So, we went to Aunt Kathy's to hit the pool only to find a disappointing situation. The pool was pretty nasty littered with pollen and at least four dead tree frogs. My daughter kind of freaked out. She made an attempt to clean the pool up a bit, but in the end I think we both agreed that it would be best that she not go swimming in the festering murkiness. I firmly believe that if she did go swimming she would have gotten ill. I already had images going through my head spinning similar scenario's to when in the movie The Wall, the young Roger Waters type character found a rat and made a nest for it with his sweater, only to find the rat deceased a few days later. He disposed of the rat, put on his sweater and later found himself with a searing fever as Comfortably Numb accentuated the video back drop.

We bid Aunt Kathy, who was pissed that we thought the pool was gross, farewell and headed East. What seemed like minutes later, we were getting off at the Atwells Ave. exit in my old stomping grounds Providence, RI. We went down Federal Hill now rife with swanky upscale restaurants and bars with names such as Artini's. Federal Hill still had the character that it always had when I was going to school in Providence 20 years ago, it just wasn't as down and gritty as it used to be. It didn't seem like such an adventuresome and dangerous place as it used to be. It just doesn't seem like the Patriarca' s live there anymore.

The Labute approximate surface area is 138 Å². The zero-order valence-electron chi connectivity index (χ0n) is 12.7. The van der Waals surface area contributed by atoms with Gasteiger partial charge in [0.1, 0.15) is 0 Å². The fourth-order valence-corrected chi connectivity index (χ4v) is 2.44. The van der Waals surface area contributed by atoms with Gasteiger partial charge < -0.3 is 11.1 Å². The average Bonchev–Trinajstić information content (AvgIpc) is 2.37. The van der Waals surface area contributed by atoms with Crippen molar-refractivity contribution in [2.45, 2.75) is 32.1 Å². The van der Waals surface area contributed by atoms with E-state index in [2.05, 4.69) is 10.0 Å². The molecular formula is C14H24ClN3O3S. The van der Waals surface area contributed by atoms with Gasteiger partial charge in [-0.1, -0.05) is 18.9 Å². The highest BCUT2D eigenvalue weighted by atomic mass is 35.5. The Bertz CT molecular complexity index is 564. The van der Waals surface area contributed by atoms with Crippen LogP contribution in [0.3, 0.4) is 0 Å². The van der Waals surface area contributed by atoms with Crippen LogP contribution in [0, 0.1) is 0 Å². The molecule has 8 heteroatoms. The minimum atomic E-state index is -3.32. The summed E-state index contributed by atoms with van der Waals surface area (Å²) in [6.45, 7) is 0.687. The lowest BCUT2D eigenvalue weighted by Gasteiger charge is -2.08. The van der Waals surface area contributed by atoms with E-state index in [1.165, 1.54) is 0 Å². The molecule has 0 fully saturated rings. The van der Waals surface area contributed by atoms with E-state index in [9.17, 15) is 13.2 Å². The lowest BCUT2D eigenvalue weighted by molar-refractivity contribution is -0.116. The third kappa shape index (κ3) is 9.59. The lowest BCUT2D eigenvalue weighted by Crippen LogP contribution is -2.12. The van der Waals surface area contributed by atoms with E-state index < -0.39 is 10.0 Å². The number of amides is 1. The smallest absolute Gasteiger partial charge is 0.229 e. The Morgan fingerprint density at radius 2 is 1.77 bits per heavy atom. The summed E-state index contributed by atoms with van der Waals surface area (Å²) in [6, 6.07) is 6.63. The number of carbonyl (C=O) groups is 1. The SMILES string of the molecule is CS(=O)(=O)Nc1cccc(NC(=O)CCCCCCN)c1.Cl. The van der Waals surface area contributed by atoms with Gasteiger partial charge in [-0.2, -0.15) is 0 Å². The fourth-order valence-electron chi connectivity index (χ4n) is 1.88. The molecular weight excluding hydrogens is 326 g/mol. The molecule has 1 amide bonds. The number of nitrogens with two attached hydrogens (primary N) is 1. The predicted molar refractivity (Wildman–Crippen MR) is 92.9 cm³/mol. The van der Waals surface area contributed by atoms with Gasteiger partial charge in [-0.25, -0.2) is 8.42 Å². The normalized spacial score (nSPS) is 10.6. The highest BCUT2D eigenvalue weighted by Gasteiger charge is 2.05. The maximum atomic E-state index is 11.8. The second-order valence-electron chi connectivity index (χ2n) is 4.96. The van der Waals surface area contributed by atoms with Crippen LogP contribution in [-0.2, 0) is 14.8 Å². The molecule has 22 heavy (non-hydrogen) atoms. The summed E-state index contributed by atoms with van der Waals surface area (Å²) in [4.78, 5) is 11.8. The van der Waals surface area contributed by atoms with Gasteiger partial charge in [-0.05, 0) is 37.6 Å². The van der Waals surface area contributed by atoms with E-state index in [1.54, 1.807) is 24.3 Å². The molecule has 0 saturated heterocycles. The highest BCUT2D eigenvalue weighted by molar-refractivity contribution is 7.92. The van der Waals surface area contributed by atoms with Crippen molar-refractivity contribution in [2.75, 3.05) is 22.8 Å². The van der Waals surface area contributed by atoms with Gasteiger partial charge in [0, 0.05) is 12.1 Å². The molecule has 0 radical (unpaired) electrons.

If down and dirty were what I was looking for: it really wasn't, I just wanted to continue on my nostalgia trip, I sure found it as we went down the hill into Olneyville. It is a good thing I was with my daughter, because Olneyville is a haven for junkies, and hustlers and tricks. But that is not why we were there. Olneyville may have its share of n'er do wells, but it also has one of the most fantastic culinary treats ever devised. The New York System Hot Weiner.

These culinary delights are without a doubt the worst (wurst?) thing you can possibly put into your body. The weiners themselves probably have maybe 50% "meat" in them. I don't want to know what kind of fillers makes up the rest of the soft, spongy morsel. It could be sawdust, maybe even tofu, but most definitely it was some "class of beast" which has been put through a mechanical separator. The guy who is making them also adds a little flavor to the bun as he lines eight of these up on his sweaty arm before adding the rendered suet mystery meat with their own special seasonings, mustard and onions. Then with a flair and a flick of the wrist they are passed through a cloud of falling celery salt. I practiced some restraint and only ate 4 of them. My daughter loved them. I kind of felt bad exposing Rayna to such an aberration in proper nutrition, but the side trip was worth it and she enjoyed them, arm sweat and all. They are so damn tasty. It was definitely worth the side trip, even if it was in a section of town my disease would prefer, I remained.